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Lawmakers eye cutting restrictions, expanding infertility help for veterans

Leo Shane III

An in vitro fertilization embryologist works on a petri dish at the Create Health fertility clinic in south London on Aug. 14, 2013. (Sang Tan/AP)
Even after a number of scientific and policy breakthroughs in recent years, available infertility services for veterans remain confusing and burdensome even for individuals whose combat injuries prevent other options for starting a family, advocates warned on Tuesday.

“Veterans should not have to risk future financial stability to have a family,” said Maureen Elias, associate legislative director of government relations for Paralyzed Veterans of America. “It is our responsibility to ensure the men and women who experience infertility due to injuries or illness incurred in service to this country can have families of their own.”

The Department of Veterans Affairs began providing in vitro fertilization services for veterans only four years ago, and with significant restrictions. Currently, the treatments — which can run into the tens of thousands of dollars — are open only to married opposite-sex couples who use their own sperm, eggs and uterus.

“That’s a pretty narrow population that doesn’t reflect the world we live in today,” said Rep. Debbie Wasserman Schultz, chairwoman of the House Appropriations Committee’s panel on veterans issues.

“Many veterans have injuries or illnesses that prevent them from being able to use their own sperm to conceive or to be able to carry a pregnancy to term on their own. Same-sex couples are denied treatment, even if they have service-connected infertility … There is no reason why there should be this kind of limitation on a veteran’s ability to start a family.”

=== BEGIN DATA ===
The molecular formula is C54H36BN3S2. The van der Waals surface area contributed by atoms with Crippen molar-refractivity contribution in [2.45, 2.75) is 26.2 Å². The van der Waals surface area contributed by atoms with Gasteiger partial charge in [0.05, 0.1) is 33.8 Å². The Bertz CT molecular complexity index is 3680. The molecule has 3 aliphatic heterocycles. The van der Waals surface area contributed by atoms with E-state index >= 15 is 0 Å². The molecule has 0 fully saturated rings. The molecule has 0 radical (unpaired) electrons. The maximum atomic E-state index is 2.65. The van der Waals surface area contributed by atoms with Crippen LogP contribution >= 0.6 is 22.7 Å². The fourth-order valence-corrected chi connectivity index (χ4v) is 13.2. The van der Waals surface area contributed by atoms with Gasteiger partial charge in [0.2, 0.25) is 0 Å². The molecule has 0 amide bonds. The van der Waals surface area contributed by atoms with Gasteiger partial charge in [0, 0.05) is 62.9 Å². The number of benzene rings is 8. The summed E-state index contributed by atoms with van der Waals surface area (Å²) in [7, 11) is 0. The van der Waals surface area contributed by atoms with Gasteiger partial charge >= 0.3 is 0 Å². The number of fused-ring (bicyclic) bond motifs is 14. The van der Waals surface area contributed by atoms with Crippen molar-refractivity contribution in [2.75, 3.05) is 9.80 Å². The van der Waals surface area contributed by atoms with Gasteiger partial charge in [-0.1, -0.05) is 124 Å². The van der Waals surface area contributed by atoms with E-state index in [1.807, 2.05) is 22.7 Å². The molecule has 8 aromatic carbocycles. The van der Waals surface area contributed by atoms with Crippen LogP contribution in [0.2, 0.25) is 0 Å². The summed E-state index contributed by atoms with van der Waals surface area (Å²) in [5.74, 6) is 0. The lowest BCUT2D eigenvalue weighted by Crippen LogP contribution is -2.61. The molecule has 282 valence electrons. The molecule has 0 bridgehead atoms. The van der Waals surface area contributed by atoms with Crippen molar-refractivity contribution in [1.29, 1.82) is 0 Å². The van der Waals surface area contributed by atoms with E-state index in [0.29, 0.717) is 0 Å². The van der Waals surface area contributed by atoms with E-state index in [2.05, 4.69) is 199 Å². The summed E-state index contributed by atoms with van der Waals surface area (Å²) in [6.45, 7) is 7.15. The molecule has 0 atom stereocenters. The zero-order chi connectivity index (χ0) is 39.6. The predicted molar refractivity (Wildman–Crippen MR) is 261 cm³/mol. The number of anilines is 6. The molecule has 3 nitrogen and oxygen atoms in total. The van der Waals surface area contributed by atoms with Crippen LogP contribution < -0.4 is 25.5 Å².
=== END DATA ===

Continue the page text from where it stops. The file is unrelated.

In addition, funding for those procedures are not permanent fixtures in VA’s annual budget. Instead, lawmakers must re-authorize the money every few years, a financial uncertainty that some advocates say adds extra stress to an already emotional process.

Appropriations committee lawmakers held their hearing on the program problems Tuesday in advance of Veterans Affairs budget planning later this spring. Along with stabilizing the funding — a move that most lawmakers appeared to support — the panel is considering a host of other requirement changes to broaden the services.

Advocates argued they are sorely needed.

“VA is a health system for all kinds of individuals, men and women, and they treat the whole body,” said Barbara Collura, president of RESOLVE: The National Infertility Association.

“If you get pregnant, VA is going to help cover your pregnancy and help you with that delivery. Infertility is affecting one out of eight people of reproductive age. So there is a high likelihood that there are a lot of individuals within the VA health system that have infertility issues … and we like to see those issues taken care of.”

VA leaders were not part of Tuesday’s event, but are expected to face questions on the issue in upcoming hearings. Department officials said they are studying issues surrounding barriers to infertility treatment, but cannot loosen restrictions or broaden enrollment rules without congressional action.

Tuesday’s hearing focused largely on VA services, and not programs run by the Defense Department. The two separate systems do share some funding and logistical links. Advocates argued they should be completely separated in order to ensure fairness in how all veterans can access the services.

Elias said that in many cases today, veterans are already undergoing IVF treatments, just at their own cost.

“The sad reality is when veterans are turned away from VA for infertility services, the biggest option that we’ve seen used is GoFundMe,” she said. “Veterans who have lost their inability to have a child due to a service-connected condition should not have to turn to the goodwill of the general population in order to fund their family.”


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